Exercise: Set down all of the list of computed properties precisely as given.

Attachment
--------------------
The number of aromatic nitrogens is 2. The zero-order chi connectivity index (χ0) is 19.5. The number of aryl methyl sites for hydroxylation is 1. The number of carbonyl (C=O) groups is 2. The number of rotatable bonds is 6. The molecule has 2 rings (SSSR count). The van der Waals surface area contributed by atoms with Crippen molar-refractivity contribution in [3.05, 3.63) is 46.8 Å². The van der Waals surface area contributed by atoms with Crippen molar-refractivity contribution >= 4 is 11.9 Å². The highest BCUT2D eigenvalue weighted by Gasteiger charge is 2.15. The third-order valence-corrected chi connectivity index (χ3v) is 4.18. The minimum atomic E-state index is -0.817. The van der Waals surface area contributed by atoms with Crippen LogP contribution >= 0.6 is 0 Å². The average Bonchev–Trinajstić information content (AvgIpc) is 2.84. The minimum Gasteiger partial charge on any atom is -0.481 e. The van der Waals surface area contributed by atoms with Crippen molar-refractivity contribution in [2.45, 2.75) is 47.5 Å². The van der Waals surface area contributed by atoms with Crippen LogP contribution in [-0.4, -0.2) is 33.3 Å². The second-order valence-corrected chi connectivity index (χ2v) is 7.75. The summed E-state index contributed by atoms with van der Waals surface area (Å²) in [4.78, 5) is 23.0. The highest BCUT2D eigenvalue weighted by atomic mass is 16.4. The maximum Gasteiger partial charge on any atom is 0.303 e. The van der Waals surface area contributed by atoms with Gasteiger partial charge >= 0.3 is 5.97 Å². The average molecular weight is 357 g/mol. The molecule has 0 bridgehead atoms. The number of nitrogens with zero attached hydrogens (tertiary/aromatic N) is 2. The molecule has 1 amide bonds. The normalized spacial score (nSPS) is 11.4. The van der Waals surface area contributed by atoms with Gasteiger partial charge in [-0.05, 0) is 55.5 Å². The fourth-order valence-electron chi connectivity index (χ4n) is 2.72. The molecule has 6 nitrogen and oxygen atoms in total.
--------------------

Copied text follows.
The number of aromatic nitrogens is 2. The zero-order chi connectivity index (χ0) is 19.5. The number of aryl methyl sites for hydroxylation is 1. The number of carbonyl (C=O) groups is 2. The number of rotatable bonds is 6. The molecule has 2 rings (SSSR count). The van der Waals surface area contributed by atoms with Crippen molar-refractivity contribution in [3.05, 3.63) is 46.8 Å². The van der Waals surface area contributed by atoms with Crippen molar-refractivity contribution >= 4 is 11.9 Å². The highest BCUT2D eigenvalue weighted by Gasteiger charge is 2.15. The third-order valence-corrected chi connectivity index (χ3v) is 4.18. The minimum atomic E-state index is -0.817. The van der Waals surface area contributed by atoms with Crippen LogP contribution >= 0.6 is 0 Å². The average Bonchev–Trinajstić information content (AvgIpc) is 2.84. The minimum Gasteiger partial charge on any atom is -0.481 e. The van der Waals surface area contributed by atoms with Crippen molar-refractivity contribution in [2.45, 2.75) is 47.5 Å². The van der Waals surface area contributed by atoms with Crippen LogP contribution in [-0.4, -0.2) is 33.3 Å². The second-order valence-corrected chi connectivity index (χ2v) is 7.75. The summed E-state index contributed by atoms with van der Waals surface area (Å²) in [4.78, 5) is 23.0. The highest BCUT2D eigenvalue weighted by atomic mass is 16.4. The maximum Gasteiger partial charge on any atom is 0.303 e. The van der Waals surface area contributed by atoms with Gasteiger partial charge >= 0.3 is 5.97 Å². The average molecular weight is 357 g/mol. The molecule has 0 bridgehead atoms. The number of nitrogens with zero attached hydrogens (tertiary/aromatic N) is 2. The molecule has 1 amide bonds. The normalized spacial score (nSPS) is 11.4. The van der Waals surface area contributed by atoms with Gasteiger partial charge in [-0.05, 0) is 55.5 Å². The fourth-order valence-electron chi connectivity index (χ4n) is 2.72. The molecule has 6 nitrogen and oxygen atoms in total.